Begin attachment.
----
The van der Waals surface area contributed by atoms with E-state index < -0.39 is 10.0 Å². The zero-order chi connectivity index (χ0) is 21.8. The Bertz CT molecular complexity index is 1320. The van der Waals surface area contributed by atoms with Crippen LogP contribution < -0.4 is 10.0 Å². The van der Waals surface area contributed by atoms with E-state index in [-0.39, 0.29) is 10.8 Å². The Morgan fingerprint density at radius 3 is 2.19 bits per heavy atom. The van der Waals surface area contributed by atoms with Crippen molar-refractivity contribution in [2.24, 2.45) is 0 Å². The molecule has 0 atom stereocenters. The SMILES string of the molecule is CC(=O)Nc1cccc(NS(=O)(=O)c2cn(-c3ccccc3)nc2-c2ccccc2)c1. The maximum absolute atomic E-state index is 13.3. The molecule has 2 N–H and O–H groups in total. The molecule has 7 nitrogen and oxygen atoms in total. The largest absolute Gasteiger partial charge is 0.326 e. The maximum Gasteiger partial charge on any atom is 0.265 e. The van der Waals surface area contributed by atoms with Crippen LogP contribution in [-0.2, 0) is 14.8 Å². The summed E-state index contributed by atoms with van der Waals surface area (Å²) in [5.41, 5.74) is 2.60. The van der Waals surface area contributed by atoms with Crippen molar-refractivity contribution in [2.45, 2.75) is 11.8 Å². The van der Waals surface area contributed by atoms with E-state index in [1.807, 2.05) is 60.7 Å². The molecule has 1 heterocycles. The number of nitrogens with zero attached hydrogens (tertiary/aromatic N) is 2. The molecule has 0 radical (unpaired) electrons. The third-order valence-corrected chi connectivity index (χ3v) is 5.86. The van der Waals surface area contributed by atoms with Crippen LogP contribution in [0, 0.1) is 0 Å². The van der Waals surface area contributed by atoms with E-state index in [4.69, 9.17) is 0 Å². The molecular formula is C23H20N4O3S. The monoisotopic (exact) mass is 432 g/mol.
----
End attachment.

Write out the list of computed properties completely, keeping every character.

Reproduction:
The van der Waals surface area contributed by atoms with E-state index < -0.39 is 10.0 Å². The zero-order chi connectivity index (χ0) is 21.8. The Bertz CT molecular complexity index is 1320. The van der Waals surface area contributed by atoms with Crippen LogP contribution < -0.4 is 10.0 Å². The van der Waals surface area contributed by atoms with E-state index in [-0.39, 0.29) is 10.8 Å². The Morgan fingerprint density at radius 3 is 2.19 bits per heavy atom. The van der Waals surface area contributed by atoms with Crippen molar-refractivity contribution in [2.24, 2.45) is 0 Å². The molecule has 0 atom stereocenters. The SMILES string of the molecule is CC(=O)Nc1cccc(NS(=O)(=O)c2cn(-c3ccccc3)nc2-c2ccccc2)c1. The maximum absolute atomic E-state index is 13.3. The molecule has 2 N–H and O–H groups in total. The molecule has 7 nitrogen and oxygen atoms in total. The largest absolute Gasteiger partial charge is 0.326 e. The maximum Gasteiger partial charge on any atom is 0.265 e. The van der Waals surface area contributed by atoms with Crippen LogP contribution in [-0.2, 0) is 14.8 Å². The summed E-state index contributed by atoms with van der Waals surface area (Å²) in [5.41, 5.74) is 2.60. The van der Waals surface area contributed by atoms with Crippen molar-refractivity contribution in [2.45, 2.75) is 11.8 Å². The van der Waals surface area contributed by atoms with E-state index in [1.807, 2.05) is 60.7 Å². The molecule has 1 heterocycles. The number of nitrogens with zero attached hydrogens (tertiary/aromatic N) is 2. The molecule has 0 radical (unpaired) electrons. The third-order valence-corrected chi connectivity index (χ3v) is 5.86. The van der Waals surface area contributed by atoms with Crippen LogP contribution in [0, 0.1) is 0 Å². The van der Waals surface area contributed by atoms with E-state index in [4.69, 9.17) is 0 Å². The molecular formula is C23H20N4O3S. The monoisotopic (exact) mass is 432 g/mol.